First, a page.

Don Brash said in a speech yesterday:
For the most part, my teachers were outstanding, giving me a strong love of learning and a strong grounding in the basics. This was the era – in the late forties and fifties – when English teachers still taught grammar, and that means that to this day I still know when to use “I” and “me,” “who” and “whom” and where to put commas and apostrophes – knowledge which seems totally beyond more recent school graduates! (And yes, I’m fluent in text-ese as well! I can butcher words with the worst of them!)
In fact when Reserve Bank Governor, Don e-mailed all the staff a grammar guide, as so many staff were making basic mistakes!
We have some outstanding schools – primary, secondary, and tertiary – and some extremely well-educated people. But far too many people are coming out of 11 or even 13 years of schooling without even the rudiments of literacy or numeracy, while even those who come out with good qualifications are too often unable to write grammatical English: an inability reinforced, I would suggest, by the New Zealand Qualifications Authority’s position that in NCEA assessments, “any spelling, punctuation and/or grammar errors that do not appreciably affect the intended message” don’t matter.
Sigh. So sad
And this leads on naturally to my main concern about the educational system in its entirety – the fact that education in New Zealand is effectively a one-size-fits-all state monopoly.
The overwhelming majority of New Zealand children attend state-owned or state-controlled (integrated) schools – fewer than 4 percent attend independent schools. Not only that, but many children also have no choice over the particular state school they attend, thanks to rigid zoning laws. The remuneration of teachers is highly centralised, and is determined as a result of negotiations between a bureaucratic Ministry of Education and two powerful teacher unions, one covering primary schools and the other covering secondary schools. There is little scope to reward good teaching performance, and almost no scope to dismiss teachers for poor performance.
Absolutely correct. And ACT’s policy proposals:
Have state funding for primary and secondary schools “follow the child” – to any school, state or private, meeting basic standards, including standards of literacy and numeracy. In other words, you’d get to decide which school you’d send your child to with the money the state now spends on his or her education – currently some $80,000 over the 12 or 13 years of primary and secondary schooling.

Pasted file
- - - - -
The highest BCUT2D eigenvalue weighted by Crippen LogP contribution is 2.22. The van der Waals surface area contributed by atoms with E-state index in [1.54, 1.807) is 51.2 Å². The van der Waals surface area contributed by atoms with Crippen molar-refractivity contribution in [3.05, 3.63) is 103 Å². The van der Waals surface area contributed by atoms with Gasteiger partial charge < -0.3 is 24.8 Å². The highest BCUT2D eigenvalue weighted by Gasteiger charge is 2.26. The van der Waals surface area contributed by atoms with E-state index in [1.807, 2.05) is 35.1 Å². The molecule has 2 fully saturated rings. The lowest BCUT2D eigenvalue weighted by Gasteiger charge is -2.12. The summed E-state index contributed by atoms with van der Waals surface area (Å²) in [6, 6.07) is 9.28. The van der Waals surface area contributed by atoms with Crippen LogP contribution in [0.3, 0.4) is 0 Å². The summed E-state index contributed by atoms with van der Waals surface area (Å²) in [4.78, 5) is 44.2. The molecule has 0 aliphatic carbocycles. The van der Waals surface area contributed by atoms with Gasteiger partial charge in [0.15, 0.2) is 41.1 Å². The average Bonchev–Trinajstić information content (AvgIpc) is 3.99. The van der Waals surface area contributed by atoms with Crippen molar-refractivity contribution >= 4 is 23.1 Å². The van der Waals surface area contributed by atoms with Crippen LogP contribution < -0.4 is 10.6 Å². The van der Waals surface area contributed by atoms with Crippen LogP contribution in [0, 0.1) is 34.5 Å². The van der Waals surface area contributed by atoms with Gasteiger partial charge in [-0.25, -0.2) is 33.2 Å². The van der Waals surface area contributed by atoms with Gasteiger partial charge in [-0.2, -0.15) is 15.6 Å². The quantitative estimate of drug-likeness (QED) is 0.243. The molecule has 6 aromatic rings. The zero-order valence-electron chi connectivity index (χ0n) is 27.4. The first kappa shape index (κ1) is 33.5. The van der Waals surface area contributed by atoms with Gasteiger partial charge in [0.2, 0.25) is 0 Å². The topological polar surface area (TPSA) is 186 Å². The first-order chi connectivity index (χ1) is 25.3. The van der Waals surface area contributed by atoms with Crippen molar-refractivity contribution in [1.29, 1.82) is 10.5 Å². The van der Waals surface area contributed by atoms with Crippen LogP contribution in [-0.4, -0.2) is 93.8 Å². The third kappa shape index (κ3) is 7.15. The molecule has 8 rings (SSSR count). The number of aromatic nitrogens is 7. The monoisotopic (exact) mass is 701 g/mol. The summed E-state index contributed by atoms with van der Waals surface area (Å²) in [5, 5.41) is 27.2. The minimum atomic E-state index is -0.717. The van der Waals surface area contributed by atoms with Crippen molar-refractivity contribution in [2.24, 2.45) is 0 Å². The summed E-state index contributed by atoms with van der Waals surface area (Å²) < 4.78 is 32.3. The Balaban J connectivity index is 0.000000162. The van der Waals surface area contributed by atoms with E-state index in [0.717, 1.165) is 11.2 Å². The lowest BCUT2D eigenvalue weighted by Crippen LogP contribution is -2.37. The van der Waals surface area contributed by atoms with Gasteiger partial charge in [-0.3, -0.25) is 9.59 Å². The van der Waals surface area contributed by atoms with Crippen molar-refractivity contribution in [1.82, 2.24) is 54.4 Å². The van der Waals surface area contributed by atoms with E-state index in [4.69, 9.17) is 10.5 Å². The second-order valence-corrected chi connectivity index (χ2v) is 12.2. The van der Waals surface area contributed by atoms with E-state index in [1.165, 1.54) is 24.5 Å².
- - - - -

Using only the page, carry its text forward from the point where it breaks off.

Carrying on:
There’d be no quicker way of incentivising existing schools to lift their game. Schools that once had guaranteed state funding would now have to answer to the parents instead. And if they didn’t respond to their children’s needs, these parents could take their money to a school that would. Free schools, such as Tū Toa, would be opened to respond to children’s needs. Bad schools would close because their once captive audience would have been freed.
You may even have good schools take over bad schools, and turn them around.
*ACT would allow and require popular schools to expand to meet demand, including by taking over the land and buildings of failing schools. Massey University has campuses in Albany and Wellington as well as Palmerston North; why couldn’t secondary schools do the same? Could you imagine the demand for places if, for example, Auckland Grammar established a Porirua campus?
Exactly. They would be flooded with applications.
We would ensure the best teachers, and principals, are the highest-paid. Boards of Trustees would be allowed to negotiate directly with staff and be able to offer performance pay and incentives. The national award system between the government and the Council of Trade Unions was dismantled in the late 1980s because it was outdated and inefficient. It is long past time we abolished it in education.
This is so important. Good teachers should be earning over $100,000 a year, but bad teachers should not even be earning $50,000 a year.
ACT should campaign to parents up and down New Zealand on this policy. Many parents would welcome choice.
And if ACT get a decent enough proportion of the vote, this should be their primary policy demand of National. They should say we don’t want want any portfolios, we don’t want any baubles of office, we just want you to implement our education policy because it is so important to the future of New Zealand.